This month we created something fun with our LEGO Mindstorms EV3 set – a SpeedCuber Alarm Clock. No silly snooze button to make it easy to go back to sleep. To turn off the alarm, the cube must be solved and replaced to be verified by the robot. Perfect for the lazy speed-cuber who has trouble waking up in the morning.
BrickPi: The Brain of the Alarm Clock
One challenge we had after coming up with the idea for the alarm clock was keeping the robot awake. Our LEGO Mindstorms EV3 set has been our favorite tool for family projects, but the EV3 brick operates on batteries and shuts off after a long time of no activity. We found a Raspberry Pi brick (BrickPi) made by Dexter Industries that helped us overcome this challenge. This was a great opportunity to introduce our kids to the Raspberry Pi and show them a little about programming in Python.
Dexter Industries has a free trial program for educators which allowed us to evaluate the BrickPi for 60 days before deciding whether to purchase the product. The kit included a Raspberry Pi board, the BrickPi board that controls the EV3 motors and sensors, the plastic housing for the brick, and various essential components – memory card, WiFi adaptor, and an ethernet cable. It was very easy to assemble and start building.
This product was very ideal for advanced Mindstorms users to gain a higher level of control of the EV3 electronics. Once we started programming the motors and the sensors, we started to realize there is a good bit of magic hidden behind the Mindstorms modular software that makes the programming a very clean experience. This is most apparent when examining the readings from the sensors. The raw values show a great amount of variation, so the software must examine many readings and filter the data to determine the correct reading. We found this to be true for the touch sensor (periodic false triggers), the proximity sensor, and the color sensor.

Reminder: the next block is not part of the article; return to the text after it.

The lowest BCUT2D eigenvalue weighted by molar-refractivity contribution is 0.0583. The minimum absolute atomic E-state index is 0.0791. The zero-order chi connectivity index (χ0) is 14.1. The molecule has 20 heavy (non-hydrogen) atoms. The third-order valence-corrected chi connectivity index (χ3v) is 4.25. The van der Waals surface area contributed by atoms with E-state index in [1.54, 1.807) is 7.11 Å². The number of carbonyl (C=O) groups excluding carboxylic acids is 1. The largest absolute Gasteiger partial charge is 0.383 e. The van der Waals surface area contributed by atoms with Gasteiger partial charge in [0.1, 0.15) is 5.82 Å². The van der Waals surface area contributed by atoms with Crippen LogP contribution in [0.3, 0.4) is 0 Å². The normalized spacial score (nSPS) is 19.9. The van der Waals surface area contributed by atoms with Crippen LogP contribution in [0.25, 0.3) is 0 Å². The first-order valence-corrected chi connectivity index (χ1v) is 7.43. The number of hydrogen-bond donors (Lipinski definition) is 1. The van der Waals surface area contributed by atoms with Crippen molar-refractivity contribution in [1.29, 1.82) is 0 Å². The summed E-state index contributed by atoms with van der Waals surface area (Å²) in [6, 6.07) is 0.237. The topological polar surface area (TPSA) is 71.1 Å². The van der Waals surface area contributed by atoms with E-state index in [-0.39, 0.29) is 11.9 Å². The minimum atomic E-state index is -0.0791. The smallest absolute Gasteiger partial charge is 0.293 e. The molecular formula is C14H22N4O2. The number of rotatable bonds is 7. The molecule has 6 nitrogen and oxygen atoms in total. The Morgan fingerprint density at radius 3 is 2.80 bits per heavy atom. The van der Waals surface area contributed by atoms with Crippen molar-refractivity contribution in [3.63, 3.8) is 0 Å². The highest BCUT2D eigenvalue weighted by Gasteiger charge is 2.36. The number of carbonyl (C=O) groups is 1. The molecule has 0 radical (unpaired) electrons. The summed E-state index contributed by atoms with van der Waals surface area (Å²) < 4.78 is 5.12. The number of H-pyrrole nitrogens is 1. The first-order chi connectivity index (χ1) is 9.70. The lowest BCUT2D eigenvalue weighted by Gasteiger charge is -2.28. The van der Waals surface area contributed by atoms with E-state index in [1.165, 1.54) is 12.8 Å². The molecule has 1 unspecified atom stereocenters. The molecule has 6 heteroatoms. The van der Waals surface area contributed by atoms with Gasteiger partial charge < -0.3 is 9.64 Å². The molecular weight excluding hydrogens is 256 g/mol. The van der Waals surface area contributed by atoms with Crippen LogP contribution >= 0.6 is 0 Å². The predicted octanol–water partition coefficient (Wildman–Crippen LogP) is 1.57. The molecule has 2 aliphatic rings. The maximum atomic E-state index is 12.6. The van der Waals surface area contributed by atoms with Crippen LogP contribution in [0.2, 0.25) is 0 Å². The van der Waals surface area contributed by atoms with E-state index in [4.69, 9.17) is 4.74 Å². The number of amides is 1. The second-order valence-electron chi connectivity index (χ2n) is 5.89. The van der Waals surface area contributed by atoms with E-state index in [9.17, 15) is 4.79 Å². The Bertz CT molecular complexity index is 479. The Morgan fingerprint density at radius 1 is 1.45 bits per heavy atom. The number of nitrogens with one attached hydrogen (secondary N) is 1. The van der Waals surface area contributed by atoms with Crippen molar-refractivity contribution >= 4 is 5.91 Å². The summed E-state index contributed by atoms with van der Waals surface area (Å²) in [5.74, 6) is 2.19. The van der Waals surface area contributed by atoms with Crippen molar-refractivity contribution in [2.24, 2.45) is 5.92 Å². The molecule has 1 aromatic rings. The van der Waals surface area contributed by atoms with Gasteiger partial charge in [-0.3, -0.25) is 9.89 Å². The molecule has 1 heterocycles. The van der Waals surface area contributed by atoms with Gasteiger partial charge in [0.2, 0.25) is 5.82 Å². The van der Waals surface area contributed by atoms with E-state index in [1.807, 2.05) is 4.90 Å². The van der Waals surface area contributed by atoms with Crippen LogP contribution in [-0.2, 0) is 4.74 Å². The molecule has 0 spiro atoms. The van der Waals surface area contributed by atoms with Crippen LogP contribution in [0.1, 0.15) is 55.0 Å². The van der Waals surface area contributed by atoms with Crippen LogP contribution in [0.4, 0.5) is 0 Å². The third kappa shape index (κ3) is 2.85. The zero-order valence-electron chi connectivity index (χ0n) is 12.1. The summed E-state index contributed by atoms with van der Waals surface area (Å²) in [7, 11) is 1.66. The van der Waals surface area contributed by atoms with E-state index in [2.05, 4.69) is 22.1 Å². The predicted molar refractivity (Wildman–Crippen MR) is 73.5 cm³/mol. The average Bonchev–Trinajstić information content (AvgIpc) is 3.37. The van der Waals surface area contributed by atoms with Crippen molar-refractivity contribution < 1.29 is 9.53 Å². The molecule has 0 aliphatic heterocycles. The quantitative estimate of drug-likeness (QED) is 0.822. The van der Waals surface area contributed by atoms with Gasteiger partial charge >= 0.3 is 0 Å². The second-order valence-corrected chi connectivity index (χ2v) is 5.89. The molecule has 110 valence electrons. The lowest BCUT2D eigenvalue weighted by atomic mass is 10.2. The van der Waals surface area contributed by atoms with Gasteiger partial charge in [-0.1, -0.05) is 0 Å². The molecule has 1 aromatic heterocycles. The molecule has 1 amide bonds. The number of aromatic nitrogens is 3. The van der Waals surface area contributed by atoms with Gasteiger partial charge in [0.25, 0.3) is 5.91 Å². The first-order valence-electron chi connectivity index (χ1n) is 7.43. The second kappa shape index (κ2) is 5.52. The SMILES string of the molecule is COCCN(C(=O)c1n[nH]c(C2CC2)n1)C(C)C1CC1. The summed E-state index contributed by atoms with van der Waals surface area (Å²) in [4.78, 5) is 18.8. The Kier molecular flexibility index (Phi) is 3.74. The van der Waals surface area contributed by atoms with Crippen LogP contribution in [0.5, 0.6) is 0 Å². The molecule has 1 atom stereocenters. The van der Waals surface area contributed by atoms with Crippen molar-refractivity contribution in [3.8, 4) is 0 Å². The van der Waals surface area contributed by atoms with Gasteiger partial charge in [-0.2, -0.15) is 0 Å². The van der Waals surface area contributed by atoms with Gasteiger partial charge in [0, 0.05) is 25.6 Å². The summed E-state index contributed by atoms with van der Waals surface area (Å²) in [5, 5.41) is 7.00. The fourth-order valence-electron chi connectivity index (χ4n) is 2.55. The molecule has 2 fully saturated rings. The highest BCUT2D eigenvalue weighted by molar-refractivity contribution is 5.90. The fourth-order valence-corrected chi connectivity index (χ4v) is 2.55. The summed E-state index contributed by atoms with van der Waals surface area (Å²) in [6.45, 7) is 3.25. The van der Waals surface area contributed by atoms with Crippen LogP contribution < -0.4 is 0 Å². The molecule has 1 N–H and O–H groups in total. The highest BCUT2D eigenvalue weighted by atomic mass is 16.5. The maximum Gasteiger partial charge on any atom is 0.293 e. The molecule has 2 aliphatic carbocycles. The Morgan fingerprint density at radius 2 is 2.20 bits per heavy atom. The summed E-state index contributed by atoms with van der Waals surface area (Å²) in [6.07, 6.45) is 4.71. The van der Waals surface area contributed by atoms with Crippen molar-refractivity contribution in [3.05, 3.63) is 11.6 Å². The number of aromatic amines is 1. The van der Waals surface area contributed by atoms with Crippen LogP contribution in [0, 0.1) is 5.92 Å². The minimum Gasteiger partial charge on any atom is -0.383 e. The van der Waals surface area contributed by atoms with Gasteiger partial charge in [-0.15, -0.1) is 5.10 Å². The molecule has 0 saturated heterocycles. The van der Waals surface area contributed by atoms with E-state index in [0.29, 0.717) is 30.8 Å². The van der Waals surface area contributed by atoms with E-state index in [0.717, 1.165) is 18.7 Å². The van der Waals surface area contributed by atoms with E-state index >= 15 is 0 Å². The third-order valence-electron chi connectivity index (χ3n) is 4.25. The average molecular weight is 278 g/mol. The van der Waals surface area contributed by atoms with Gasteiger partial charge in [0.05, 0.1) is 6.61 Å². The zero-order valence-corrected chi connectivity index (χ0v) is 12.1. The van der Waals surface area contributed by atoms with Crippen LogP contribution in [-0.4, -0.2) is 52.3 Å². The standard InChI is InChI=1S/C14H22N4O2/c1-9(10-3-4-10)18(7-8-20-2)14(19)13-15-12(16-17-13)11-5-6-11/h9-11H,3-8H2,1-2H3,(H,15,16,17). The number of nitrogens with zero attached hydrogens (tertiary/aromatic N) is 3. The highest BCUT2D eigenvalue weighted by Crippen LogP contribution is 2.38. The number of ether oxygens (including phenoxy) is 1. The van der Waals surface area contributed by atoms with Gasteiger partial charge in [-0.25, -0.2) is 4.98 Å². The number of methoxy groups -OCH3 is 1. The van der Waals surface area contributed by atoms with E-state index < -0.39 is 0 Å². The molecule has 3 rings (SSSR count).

The added challenges present a fantastic opportunity for Mindstorms users looking to increase their understanding of the electronics and to control things at a finer level. However, for us it was probably too big of a jump ahead since my kids are pretty young. When we got bogged down with some of these challenges, I found the kids began to lose interest during the longer debug efforts.
Overall we were very happy that the BrickPi helped us complete our vision to build a Rubik’s Cube alarm clock. The introduction to Raspberry Pi was really good for the kids, so I do see many great projects ahead as our kids get a little older.
We hope you enjoy the video of the SpeedCuber Alarm Clock.
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